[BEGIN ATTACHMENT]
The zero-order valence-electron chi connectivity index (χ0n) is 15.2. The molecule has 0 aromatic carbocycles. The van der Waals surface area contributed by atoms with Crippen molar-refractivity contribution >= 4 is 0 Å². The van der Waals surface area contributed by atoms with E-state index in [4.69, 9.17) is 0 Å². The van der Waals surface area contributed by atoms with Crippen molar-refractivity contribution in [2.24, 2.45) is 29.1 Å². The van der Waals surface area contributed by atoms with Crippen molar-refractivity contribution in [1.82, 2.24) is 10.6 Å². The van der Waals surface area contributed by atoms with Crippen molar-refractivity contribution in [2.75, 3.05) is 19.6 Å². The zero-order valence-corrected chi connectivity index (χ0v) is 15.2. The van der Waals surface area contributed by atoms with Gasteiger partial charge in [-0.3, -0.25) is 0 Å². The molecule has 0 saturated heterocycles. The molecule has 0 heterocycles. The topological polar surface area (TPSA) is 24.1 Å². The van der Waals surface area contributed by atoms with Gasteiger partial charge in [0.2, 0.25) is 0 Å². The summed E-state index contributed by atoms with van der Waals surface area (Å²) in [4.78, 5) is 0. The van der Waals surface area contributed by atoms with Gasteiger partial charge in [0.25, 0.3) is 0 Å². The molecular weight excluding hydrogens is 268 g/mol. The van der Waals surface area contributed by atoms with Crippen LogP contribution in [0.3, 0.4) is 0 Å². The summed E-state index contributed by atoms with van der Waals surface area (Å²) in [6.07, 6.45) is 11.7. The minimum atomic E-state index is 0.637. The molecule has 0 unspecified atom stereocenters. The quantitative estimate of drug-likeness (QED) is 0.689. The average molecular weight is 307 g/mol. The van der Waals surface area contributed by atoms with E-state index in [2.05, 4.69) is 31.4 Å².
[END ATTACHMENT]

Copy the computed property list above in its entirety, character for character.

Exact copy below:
The zero-order valence-electron chi connectivity index (χ0n) is 15.2. The molecule has 0 aromatic carbocycles. The van der Waals surface area contributed by atoms with Crippen molar-refractivity contribution >= 4 is 0 Å². The van der Waals surface area contributed by atoms with E-state index in [4.69, 9.17) is 0 Å². The van der Waals surface area contributed by atoms with Crippen molar-refractivity contribution in [2.24, 2.45) is 29.1 Å². The van der Waals surface area contributed by atoms with Crippen molar-refractivity contribution in [1.82, 2.24) is 10.6 Å². The van der Waals surface area contributed by atoms with Crippen molar-refractivity contribution in [2.75, 3.05) is 19.6 Å². The zero-order valence-corrected chi connectivity index (χ0v) is 15.2. The van der Waals surface area contributed by atoms with Gasteiger partial charge in [-0.3, -0.25) is 0 Å². The molecule has 0 saturated heterocycles. The molecule has 0 heterocycles. The topological polar surface area (TPSA) is 24.1 Å². The van der Waals surface area contributed by atoms with Gasteiger partial charge in [0.2, 0.25) is 0 Å². The summed E-state index contributed by atoms with van der Waals surface area (Å²) in [4.78, 5) is 0. The van der Waals surface area contributed by atoms with Gasteiger partial charge in [0.25, 0.3) is 0 Å². The molecular weight excluding hydrogens is 268 g/mol. The van der Waals surface area contributed by atoms with Crippen LogP contribution in [0.3, 0.4) is 0 Å². The summed E-state index contributed by atoms with van der Waals surface area (Å²) in [6.07, 6.45) is 11.7. The minimum atomic E-state index is 0.637. The molecule has 0 unspecified atom stereocenters. The quantitative estimate of drug-likeness (QED) is 0.689. The average molecular weight is 307 g/mol. The van der Waals surface area contributed by atoms with E-state index in [2.05, 4.69) is 31.4 Å².